XTBG OpenIR  > 动植物关系组
Does spatial variation in predation pressure modulate selection for aposematism?
Aluthwattha, S. Tharanga; Harrison, Rhett D.; Ranawana, Kithsiri B.; Xu, Cheng; Lai, Ren; Chen, Jin
2017
Source PublicationECOLOGY AND EVOLUTION
Volume7Issue:18Pages:7560-7572
AbstractIt is widely believed that aposematic signals should be conspicuous, but in nature, they vary from highly conspicuous to near cryptic. Current theory, including the honest signal or trade-off hypotheses of the toxicity-conspicuousness relationship, cannot explain why adequately toxic species vary substantially in their conspicuousness. Through a study of similarly toxic Danainae (Nymphalidae) butterflies and their mimics that vary remarkably in their conspicuousness, we show that the benefits of conspicuousness vary along a gradient of predation pressure. Highly conspicuous butterflies experienced lower avian attack rates when background predation pressure was low, but attack rates increased rapidly as background predation pressure increased. Conversely, the least conspicuous butterflies experienced higher attack rates at low predation pressures, but at high predation pressures, they appeared to benefit from crypsis. Attack rates of intermediately conspicuous butterflies remained moderate and constant along the predation pressure gradient. Mimics had a similar pattern but higher attack rates than their models and mimics tended to imitate the signal of less attacked model species along the predation pressure gradient. Predation pressure modulated signal fitness provides a possible mechanism for the maintenance of variation in conspicuousness of aposematic signals, as well as the initial survival of conspicuous signals in cryptic populations in the process of aposematic signal evolution, and an alternative explanation for the evolutionary gain and loss of mimicry.
Department其他
KeywordConspicuousness Danainae Fitness Mimicry Toxicity Warning Signals
Language英语
Document Type期刊论文
Identifierhttp://ir.xtbg.org.cn/handle/353005/10742
Collection动植物关系组
Corresponding AuthorChen, Jin
Recommended Citation
GB/T 7714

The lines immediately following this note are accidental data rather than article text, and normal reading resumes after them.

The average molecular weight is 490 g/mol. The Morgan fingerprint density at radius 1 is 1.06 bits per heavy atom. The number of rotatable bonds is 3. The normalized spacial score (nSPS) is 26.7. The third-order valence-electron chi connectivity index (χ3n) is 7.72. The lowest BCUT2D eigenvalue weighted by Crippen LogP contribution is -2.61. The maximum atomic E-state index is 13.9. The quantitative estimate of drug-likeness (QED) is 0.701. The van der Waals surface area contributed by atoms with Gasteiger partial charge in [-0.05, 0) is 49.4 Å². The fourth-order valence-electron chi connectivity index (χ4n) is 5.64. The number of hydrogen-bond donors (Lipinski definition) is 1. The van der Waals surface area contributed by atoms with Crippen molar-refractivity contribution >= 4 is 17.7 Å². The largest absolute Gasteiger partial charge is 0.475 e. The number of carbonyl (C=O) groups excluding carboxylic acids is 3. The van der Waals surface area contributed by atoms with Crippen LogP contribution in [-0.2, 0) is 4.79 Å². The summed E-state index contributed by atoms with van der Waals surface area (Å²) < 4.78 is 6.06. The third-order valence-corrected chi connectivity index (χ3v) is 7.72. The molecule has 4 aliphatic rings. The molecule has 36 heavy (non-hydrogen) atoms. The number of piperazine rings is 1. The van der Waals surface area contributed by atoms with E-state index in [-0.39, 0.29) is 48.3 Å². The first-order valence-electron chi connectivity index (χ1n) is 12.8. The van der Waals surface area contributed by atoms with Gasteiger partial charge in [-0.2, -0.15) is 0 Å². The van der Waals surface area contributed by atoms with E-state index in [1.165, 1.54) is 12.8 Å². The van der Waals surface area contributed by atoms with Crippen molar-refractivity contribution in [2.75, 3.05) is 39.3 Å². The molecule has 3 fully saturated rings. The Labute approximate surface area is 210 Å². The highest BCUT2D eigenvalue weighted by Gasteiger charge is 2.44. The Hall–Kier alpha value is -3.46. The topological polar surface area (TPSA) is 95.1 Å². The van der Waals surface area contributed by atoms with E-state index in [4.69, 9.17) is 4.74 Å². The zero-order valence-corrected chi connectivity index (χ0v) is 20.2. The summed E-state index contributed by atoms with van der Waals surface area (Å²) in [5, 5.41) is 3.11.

Aluthwattha, S. Tharanga,Harrison, Rhett D.,Ranawana, Kithsiri B.,et al. Does spatial variation in predation pressure modulate selection for aposematism?[J]. ECOLOGY AND EVOLUTION,2017,7(18):7560-7572.
APA Aluthwattha, S. Tharanga,Harrison, Rhett D.,Ranawana, Kithsiri B.,Xu, Cheng,Lai, Ren,&Chen, Jin.(2017).Does spatial variation in predation pressure modulate selection for aposematism?.ECOLOGY AND EVOLUTION,7(18),7560-7572.
MLA Aluthwattha, S. Tharanga,et al."Does spatial variation in predation pressure modulate selection for aposematism?".ECOLOGY AND EVOLUTION 7.18(2017):7560-7572.
Files in This Item: Download All
File Name/Size DocType Version Access License
Does spatial variati(839KB) 开放获取CC BY-NC-SAView Download
Related Services
Recommend this item
Bookmark
Usage statistics
Export to Endnote
Google Scholar
Similar articles in Google Scholar
[Aluthwattha, S. Tharanga]'s Articles
[Harrison, Rhett D.]'s Articles
[Ranawana, Kithsiri B.]'s Articles
Baidu academic
Similar articles in Baidu academic
[Aluthwattha, S. Tharanga]'s Articles
[Harrison, Rhett D.]'s Articles
[Ranawana, Kithsiri B.]'s Articles
Bing Scholar
Similar articles in Bing Scholar
[Aluthwattha, S. Tharanga]'s Articles
[Harrison, Rhett D.]'s Articles
[Ranawana, Kithsiri B.]'s Articles
Terms of Use
No data!
Social Bookmark/Share
File name: Does spatial variation in predation pressure modulate selection for aposematism.pdf
Format: Adobe PDF
This file does not support browsing at this time
All comments (0)
No comment.
 

Items in the repository are protected by copyright, with all rights reserved, unless otherwise indicated.